The Nokia 3.1 Plus has just arrived in the U.S. on Cricket Wireless, ready to challenge your expectations of a budget phone. It boasts a big screen, dual rear camera, and runs the latest Android 9.0 Pie, but still manages to come in at $160. This end of the market is pretty competitive and the Moto E5 Plus is an obvious alternative. It also has a 6-inch display and unbeatable stamina with a huge battery.
Which of these plus-sized smartphones deserves your attention? Let’s find out as we pit the Nokia 3.1 Plus against the Moto E5 Plus in various categories to determine a winner.
|Nokia 3.1 Plus||Moto E5 Plus|
|Size||161.9 x 76.9 x 8.7 mm (6.37 x 3.02 x 0.34 inches)||162 x 75.3 x 9.3 mm (6.37 x 2.96 x 0.37 inches)|
|Weight||190g (6.7oz )||200g (7.05oz)|
|Screen Size||5.99 inches||6 inches|
|Screen Resolution||1,440 x 720 pixels||1,440 x 720 pixels|
|Operating System||Android 9.0 Pie||Android 8.0 Oreo|
|MicroSD Card Slot||Yes||Yes|
|Tap To Pay Services||Google Pay||No|
|Processor||Qualcomm Snapdragon 439||Qualcomm Snapdragon 435|
|Camera||Dual rear 13MP and 5MP, front 8MP||Rear 12MP, front 8MP|
|Video||1,080p at 30 frames per second||1,080p at 30 frames per second|
|Bluetooth Version||Bluetooth 4.2||Bluetooth 4.2|
|Ports||USB-C, 3.5mm headphone jack||MicroUSB, 3.5mm headphone jack|
|Fingerprint sensor||Yes (back)||Yes (back)|
|App Marketplace||Google Play Store||Google Play Store|
|Network support||All major carriers||All major carriers|
|Colors||Iron Gray, Fine Gold, Oxford Blue||Black, Mineral Blue, Flash Gray, Fine Gold|
|Price||$160||$130 to $288|
|Buy From||Cricket Wireless||Sprint|
|Review Score||Nokia 3.1 Plus Full review (3/5 stars)||Moto E5 Plus review (3/5 stars)|
The Nokia 3.1 Plus has Qualcomm’s Snapdragon 439 inside, which is slightly faster than the Snapdragon 435 in the Moto E5 Plus. However, the Moto boasts 3GB of RAM to the Nokia’s 2GB, which potentially makes it a more capable multitasker. We found the Moto E5 Plus to be a decent performer when we tested it, but we don’t think you’ll notice a big difference between the two. The fact that the Nokia runs the latest version of Android, which offers important performance benefits, and doesn’t have another user interface or bloatware on top may be more telling than the hardware inside.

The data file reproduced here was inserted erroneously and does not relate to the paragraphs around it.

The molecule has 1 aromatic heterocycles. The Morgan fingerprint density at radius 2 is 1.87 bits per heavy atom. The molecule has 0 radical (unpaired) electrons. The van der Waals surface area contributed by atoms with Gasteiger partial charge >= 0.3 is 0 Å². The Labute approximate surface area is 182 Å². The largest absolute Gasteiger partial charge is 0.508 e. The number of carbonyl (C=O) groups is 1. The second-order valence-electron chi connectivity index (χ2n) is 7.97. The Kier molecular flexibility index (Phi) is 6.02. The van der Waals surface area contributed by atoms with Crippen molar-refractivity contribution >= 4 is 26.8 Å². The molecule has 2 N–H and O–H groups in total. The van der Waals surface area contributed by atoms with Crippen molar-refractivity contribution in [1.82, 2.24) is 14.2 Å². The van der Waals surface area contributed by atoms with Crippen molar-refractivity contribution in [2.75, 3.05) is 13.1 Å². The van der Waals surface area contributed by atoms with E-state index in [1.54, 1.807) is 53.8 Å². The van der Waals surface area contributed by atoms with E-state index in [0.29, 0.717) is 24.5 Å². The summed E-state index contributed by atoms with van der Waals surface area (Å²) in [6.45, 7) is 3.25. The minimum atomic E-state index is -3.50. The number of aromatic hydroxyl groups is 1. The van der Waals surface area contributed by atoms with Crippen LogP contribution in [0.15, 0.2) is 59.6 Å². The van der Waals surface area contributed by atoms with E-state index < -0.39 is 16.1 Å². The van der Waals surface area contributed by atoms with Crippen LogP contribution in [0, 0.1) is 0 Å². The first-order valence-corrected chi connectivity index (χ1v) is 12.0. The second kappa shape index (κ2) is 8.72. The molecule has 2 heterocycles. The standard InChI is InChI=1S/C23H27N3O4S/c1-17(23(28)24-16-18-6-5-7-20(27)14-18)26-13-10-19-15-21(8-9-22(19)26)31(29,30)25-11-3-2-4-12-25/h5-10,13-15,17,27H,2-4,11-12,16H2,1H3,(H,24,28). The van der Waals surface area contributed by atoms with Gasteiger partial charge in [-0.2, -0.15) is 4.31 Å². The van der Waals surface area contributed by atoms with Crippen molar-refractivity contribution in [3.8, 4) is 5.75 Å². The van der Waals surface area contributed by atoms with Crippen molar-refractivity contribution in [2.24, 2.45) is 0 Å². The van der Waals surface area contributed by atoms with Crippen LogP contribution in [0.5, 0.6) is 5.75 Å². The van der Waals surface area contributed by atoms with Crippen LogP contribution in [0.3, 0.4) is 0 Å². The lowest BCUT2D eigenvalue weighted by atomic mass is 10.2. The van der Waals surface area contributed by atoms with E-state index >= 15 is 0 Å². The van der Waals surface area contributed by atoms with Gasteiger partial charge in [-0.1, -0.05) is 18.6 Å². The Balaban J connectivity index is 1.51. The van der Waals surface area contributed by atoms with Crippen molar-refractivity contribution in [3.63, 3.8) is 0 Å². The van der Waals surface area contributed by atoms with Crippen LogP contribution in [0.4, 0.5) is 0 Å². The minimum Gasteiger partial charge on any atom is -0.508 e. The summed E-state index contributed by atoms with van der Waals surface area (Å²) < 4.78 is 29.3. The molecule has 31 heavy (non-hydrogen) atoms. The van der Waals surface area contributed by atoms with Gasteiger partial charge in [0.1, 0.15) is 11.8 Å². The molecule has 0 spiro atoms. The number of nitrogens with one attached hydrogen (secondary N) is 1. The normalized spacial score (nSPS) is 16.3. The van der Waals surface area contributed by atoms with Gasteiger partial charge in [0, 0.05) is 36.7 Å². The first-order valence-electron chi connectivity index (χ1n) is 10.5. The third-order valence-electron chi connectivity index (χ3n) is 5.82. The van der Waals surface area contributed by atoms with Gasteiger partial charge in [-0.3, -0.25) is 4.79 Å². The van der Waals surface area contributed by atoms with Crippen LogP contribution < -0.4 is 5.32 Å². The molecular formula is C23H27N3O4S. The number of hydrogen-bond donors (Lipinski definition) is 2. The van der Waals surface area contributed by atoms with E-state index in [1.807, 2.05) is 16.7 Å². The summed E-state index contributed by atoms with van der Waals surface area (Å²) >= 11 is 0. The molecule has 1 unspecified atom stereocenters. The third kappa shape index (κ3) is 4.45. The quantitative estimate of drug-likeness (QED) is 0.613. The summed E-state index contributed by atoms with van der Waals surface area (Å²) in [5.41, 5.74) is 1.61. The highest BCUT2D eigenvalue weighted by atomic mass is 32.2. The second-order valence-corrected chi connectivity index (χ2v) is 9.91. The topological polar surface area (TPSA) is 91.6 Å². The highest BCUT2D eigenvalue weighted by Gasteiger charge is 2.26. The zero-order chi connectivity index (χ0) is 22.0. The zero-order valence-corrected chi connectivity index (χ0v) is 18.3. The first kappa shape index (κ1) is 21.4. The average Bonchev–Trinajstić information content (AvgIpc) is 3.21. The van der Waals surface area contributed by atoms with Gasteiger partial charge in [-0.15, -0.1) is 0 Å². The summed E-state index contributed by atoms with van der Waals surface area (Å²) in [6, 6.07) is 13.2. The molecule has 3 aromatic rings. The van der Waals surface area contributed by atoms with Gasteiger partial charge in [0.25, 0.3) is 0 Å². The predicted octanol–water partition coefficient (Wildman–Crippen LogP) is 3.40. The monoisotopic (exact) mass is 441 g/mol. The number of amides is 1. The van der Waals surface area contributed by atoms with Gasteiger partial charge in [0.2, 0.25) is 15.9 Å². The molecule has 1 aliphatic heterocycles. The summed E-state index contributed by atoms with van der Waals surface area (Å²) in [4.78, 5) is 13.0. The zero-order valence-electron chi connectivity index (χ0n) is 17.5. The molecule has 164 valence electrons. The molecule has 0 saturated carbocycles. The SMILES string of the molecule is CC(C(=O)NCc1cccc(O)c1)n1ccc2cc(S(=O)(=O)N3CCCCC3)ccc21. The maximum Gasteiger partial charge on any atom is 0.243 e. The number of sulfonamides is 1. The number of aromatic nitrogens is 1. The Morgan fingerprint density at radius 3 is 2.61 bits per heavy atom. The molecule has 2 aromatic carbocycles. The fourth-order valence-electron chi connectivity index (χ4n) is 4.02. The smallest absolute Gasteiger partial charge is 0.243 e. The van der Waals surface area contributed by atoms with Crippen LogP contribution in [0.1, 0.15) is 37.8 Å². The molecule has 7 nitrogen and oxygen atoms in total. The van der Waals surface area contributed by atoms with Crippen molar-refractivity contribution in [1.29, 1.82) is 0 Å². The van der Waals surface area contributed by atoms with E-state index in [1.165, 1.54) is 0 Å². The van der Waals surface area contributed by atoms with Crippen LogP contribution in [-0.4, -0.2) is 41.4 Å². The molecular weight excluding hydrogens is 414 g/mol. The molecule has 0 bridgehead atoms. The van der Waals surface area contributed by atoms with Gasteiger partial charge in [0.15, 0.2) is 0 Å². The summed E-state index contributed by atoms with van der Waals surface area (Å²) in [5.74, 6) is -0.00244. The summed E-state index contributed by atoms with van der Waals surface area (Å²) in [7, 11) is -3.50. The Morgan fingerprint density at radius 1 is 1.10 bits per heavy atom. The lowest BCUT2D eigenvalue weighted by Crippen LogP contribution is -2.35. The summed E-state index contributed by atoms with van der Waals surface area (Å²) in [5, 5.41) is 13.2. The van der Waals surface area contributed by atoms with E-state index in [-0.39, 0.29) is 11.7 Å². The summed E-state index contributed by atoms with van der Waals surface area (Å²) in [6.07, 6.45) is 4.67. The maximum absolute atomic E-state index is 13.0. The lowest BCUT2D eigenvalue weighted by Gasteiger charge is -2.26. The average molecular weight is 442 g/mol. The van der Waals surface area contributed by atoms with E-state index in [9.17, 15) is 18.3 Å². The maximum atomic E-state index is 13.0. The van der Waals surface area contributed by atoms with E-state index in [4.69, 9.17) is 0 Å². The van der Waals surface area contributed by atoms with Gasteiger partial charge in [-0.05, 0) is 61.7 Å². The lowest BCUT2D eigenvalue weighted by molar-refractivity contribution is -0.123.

Battery life is a different story because the Moto E5 Plus has one of the biggest batteries around at 5,000mAh. That’s a full 1,500mAh more than the Nokia 3.1 Plus. Both claim to be able to last two days between charges, but even with better optimized software, we can’t see the Nokia 3.1 Plus keeping up with the Moto E5 Plus on the stamina front. Wireless charging still hasn’t made it down to the budget end of the market, but both these phones can charge up quite quickly when plugged in. We’re pleased to see USB-C in the Nokia, while the Moto makes do with an older MicroUSB port.
There are pros and cons in both columns here, but the Moto edges a win for the extra RAM and bigger battery.
Winner: Moto E5 Plus
The Moto E5 Plus emulates the design language of the rest of the Moto range with that signature round camera module on the shiny back and the fingerprint sensor with the M logo just below. It is plastic and it’s a little chunky and heavy, not least because of that big battery, but the bezels are fairly slim and it’s not bad looking for a budget phone.
The Nokia 3.1 Plus is mostly polycarbonate, with a matte finish, and a squarer look, but the camera module is a vertical pill shape and the fingerprint sensor is more subtle. The glass front has fairly small bezels and curves into a metal frame that lends a more solid feel. These phones are a very similar size, but we find the slightly slimmer and lighter Nokia 3.1 Plus more appealing.